Hey LA peeps. Sparklecon is next weekend. What’s Sparklecon? The 23B hackerspace pulls out the grill, someone brings a gigantic Tesla coil, we play hammer Jenga, and a bunch of dorks dork around. Go to Sparklecon! Superliminal advertising! Anyone up for a trip to the Northrop ham meetup next Saturday?
There aren’t too many sports named for the sound that is produced during the game. Even though it’s properly referred to as “table tennis” by serious practitioners, ping pong is probably the most obvious. To that end, [Nekojiru] built a ping pong ball juggling robot that used those very acoustics to pinpoint the location of the ball in relation to the robot. Not satisfied with his efforts there, he moved onto a visual solution and built a new juggling rig that uses computer vision instead of sound to keep a ping pong ball aloft.
The main controller is a Raspberry Pi 2 with a Pi camera module attached. After some mishaps with the planned IR vision system, [Nekojiru] decided to use green light to illuminate the ball. He notes that OpenCV probably wouldn’t have worked for him because it’s not fast enough for the 90 fps that’s required to bounce the ping pong ball. After looking at the incoming data from this system, an algorithm extracts 3D information about the ball and directs the paddle to strike the ball in a particular way.
If you’ve ever wanted to get into real-time object tracking, this is a great project to look over. The control system is well polished and the robot itself looks almost professionally made. Maybe it’s possible to build something similar to test [Nekojiru]’s hypothesis that OpenCV isn’t fast enough for this. If you want to get started in that realm of object tracking, there are some great projects that make use of that piece of software as well.
Desk toys are perfect for when you don’t want to work. There’s a particularly old desk toy called the Newton’s cradle. If you don’t know the name, you’d still recognize the toy. It is some ball bearings suspended in midair on strings. If you pull back, say, two balls and let them swing to impact the other balls, the same number of balls on the other side will fly out. When they return, the same number will move on the other side and this repeats until friction wears it all down.
We think [JimRD] might be carried away on procrastination. You see, he not only has a Newton’s cradle, he has automated it with an Arduino. According to [Jim], this is his third attempt at doing so. You can see the current incarnation in the video, below.
Continue reading “Newton’s Cradle for Those Too Lazy to Procrastinate”
For people under a certain age, the 8 inch floppy disk is a historical curiosity. They might just have owned a PC that had a 5.25 inch disk drive, but the image conjured by the phrase “floppy disk” will be the hard blue plastic of the once ubiquitous 3.5 inch disk. Even today, years after floppies shuffled off this mortal coil, we still see the 3.5 inch disk as the save icon in so many of our software packages.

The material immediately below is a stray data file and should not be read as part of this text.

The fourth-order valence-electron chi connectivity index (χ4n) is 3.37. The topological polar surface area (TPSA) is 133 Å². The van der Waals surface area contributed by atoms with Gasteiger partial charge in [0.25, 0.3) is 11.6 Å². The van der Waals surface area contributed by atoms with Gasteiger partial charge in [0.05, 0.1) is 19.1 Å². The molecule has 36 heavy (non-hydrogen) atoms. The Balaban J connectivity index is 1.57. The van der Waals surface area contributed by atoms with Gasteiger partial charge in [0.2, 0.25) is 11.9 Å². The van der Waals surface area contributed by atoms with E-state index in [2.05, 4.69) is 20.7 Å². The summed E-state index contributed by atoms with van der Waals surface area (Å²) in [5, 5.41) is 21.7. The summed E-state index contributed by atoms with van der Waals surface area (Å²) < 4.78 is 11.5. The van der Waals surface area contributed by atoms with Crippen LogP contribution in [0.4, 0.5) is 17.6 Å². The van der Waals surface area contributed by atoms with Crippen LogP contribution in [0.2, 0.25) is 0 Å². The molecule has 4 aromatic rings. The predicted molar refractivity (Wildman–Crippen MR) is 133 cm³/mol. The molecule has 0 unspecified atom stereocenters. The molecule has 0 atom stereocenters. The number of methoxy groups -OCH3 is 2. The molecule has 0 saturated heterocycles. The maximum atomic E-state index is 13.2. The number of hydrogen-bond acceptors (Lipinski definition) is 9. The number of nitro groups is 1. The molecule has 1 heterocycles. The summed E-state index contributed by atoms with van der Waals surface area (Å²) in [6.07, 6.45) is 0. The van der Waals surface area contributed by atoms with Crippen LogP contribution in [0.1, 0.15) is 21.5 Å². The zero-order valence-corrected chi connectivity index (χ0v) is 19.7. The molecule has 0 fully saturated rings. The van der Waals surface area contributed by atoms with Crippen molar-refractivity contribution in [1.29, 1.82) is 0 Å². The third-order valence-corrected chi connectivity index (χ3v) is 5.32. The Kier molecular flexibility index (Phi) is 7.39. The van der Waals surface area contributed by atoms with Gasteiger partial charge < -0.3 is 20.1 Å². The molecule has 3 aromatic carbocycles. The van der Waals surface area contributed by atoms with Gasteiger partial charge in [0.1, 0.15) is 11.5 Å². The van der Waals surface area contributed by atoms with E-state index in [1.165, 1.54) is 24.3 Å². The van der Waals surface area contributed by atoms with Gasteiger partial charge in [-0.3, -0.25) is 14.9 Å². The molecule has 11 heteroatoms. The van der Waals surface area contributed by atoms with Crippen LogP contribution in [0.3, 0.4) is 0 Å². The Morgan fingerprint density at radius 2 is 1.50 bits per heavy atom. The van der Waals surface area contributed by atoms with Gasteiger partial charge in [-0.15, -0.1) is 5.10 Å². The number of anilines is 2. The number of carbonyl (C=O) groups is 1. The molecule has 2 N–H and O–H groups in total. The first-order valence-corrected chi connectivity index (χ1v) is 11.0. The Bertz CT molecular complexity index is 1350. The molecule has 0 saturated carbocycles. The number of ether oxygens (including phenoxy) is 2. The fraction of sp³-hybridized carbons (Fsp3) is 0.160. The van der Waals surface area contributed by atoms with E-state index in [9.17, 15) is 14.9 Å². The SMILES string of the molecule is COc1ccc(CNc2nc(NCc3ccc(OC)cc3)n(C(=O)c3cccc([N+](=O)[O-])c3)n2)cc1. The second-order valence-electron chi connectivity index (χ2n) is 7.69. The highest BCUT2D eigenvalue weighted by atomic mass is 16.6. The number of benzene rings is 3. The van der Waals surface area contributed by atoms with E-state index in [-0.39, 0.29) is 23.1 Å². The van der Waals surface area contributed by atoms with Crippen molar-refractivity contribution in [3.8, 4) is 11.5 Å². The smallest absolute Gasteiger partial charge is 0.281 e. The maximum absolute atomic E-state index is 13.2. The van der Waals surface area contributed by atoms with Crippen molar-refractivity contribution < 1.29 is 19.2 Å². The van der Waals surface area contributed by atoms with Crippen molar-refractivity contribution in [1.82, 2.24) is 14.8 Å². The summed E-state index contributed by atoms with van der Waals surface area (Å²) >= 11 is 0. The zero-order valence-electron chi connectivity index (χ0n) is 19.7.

For retro computing enthusiasts though, there is an attraction to the original floppy from the 1970s. Mass storage for microcomputers can hardly come in a more retro format. [Scott M. Baker] evidently thinks so, for he has bought a pair of Qume 8 inch floppy drives, and interfaced them to his CPM-running RC2014 Z80-based retrocomputer.
He goes into detail on the process of selecting a drive as there are several variants of the format, and interfacing the 50 pin Shuggart connector on these drives with the more recent 34 pin connector. To aid in this last endeavour he’s created an interface PCB which he promises to share on OSH Park.
The article provides an interesting insight into the control signals used by floppy drives, as well as the unexpected power requirements of an 8 inch drive. They need mains AC, 24VDC, and 5VDC, so for the last two he had to produce his own power supply.
He’s presented the system in a video which we’ve put below the break. Very much worth watching if you’ve never seen one of these monsters before, it finishes with a two-drive RC2014 copying files between drives.
Continue reading “An Eight Inch Floppy For Your Retrocomputer”
We’ve seen a lot of retro builds around the Z80. Not many are as neatly done or as well-documented as [dekeNukem’s] FAP80 project. Before you rush to the comments to make the obvious joke, we’ll tell you that everyone has already made up their own variation of the same joke. We’ll also tell you the name is a cross between an old design from [Steve Ciarcia] called the ZAP80 and a reference to the FPGA used in this device.
[dekeNukem] says his goal was to create a Z80 computer without all the baggage of using period-correct support chips. You can argue about the relative merits of that approach versus a more purist build, but the FAP80 has a 5 slot backplane, VGA output, a PS/2 keyboard port and more. You can see one of many videos showing the machine below.
Continue reading “The Impressive Z80 Computer With The Unfortunate Name”